The Danger of Taking Official Claims at Face Value
Skepticism about official claims should always be the watchword for journalists and analysts.
The Associated Press has fired the reporter behind an erroneous report that claimed that the missile that struck Poland last week had been fired by Russian forces. The original report relied on the word of a single anonymous U.S. intelligence official. An investigation into the erroneous report shows that a willingness to take official sources at their word seems to have been part of the larger problem:
Internal AP communications viewed by The Post show some confusion and misunderstanding during the preparations of the erroneous report.
LaPorta shared the U.S. official’s tip in an electronic message around 1:30 p.m. Eastern time. An editor immediately asked if AP should issue an alert on his tip, “or would we need confirmation from another source and/or Poland?”
After further discussion, a second editor said she “would vote” for publishing an alert, adding, “I can’t imagine a U.S. intelligence official would be wrong on this.” [bold mine-DL]
Skepticism about official claims should always be the watchword for journalists and analysts. These are claims that need more scrutiny than usual rather than less. If you can’t imagine that an intelligence official could get something important wrong, whether by accident or on purpose, you are taking far too many things for granted that need to be questioned and checked out first.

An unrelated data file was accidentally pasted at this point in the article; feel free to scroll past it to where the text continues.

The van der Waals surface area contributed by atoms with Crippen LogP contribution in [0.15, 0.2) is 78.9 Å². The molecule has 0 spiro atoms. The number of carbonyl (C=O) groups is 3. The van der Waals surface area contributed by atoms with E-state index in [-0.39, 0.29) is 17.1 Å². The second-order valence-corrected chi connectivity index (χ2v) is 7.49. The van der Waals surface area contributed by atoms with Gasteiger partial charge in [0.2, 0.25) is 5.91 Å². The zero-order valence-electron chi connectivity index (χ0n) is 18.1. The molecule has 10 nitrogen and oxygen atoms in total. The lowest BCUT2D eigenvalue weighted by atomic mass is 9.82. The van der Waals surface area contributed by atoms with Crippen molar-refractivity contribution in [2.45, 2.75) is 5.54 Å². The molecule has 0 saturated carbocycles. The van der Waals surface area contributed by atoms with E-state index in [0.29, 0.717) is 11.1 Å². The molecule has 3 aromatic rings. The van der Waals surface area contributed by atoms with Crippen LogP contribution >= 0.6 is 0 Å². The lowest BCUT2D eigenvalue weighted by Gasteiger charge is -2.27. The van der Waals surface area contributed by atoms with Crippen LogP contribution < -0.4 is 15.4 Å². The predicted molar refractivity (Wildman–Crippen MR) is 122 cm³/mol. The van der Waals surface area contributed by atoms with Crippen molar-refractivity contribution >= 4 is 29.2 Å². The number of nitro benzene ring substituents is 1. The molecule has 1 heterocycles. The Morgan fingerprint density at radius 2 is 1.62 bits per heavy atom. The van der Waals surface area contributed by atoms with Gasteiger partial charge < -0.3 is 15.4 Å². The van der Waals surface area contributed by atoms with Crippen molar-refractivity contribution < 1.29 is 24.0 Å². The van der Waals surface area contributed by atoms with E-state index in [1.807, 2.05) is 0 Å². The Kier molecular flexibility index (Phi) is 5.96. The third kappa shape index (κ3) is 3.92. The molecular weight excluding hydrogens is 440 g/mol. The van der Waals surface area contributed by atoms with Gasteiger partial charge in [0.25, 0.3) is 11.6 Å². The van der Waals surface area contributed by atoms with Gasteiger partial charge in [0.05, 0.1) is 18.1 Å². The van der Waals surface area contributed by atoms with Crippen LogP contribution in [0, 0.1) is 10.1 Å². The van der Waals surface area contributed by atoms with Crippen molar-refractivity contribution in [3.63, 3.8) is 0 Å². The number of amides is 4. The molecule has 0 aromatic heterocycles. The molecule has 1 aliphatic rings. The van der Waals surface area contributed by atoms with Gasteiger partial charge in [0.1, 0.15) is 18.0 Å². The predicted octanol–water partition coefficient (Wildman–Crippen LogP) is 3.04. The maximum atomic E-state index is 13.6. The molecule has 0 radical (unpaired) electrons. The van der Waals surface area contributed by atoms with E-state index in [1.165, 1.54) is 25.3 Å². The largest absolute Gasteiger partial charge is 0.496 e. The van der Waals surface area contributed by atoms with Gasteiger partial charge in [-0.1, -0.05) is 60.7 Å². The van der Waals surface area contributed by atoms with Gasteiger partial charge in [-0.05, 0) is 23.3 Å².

Intelligence officials of many governments feed information to journalists and have done so practically ever since there was a popular press to feed information to, and that information certainly should not be trusted just because an official source hands it over. It is also always possible for intelligence officials to just get things wrong, whether it is because they are relying on faulty information or because they were too hasty in reaching conclusions about what they think they know.
Whether the AP’s source was feeding them a line or was simply mistaken, a claim as provocative and serious as this one should have been checked out much more thoroughly before it got anywhere near publication. The AP report in this case seems to have been a combination of a story that was “too good to check” and a culture of deference to official sources in which the editors didn’t feel compelled to make the effort to check. The desire for a quick, eye-grabbing headline probably also contributed to the mistake. The incentives for news outlets to be first rather than right are strong and can have distorting effects on what gets published.
Fortunately, both the Polish and the U.S. governments reacted responsibly and carefully to the missile incident and the bad reporting about it, but we can see how easy it would be for them to have acted otherwise when there are too many journalists and analysts ready to believe whatever comes through official channels. There will be other situations where official sources will want to push a certain story out to manipulate public opinion, and there are not enough safeguards against media outlets reproducing and amplifying propaganda. I don’t know how that gets fixed or even if it can be fixed, but the first step is to treat official claims with much more skepticism until they can be confirmed by other sources.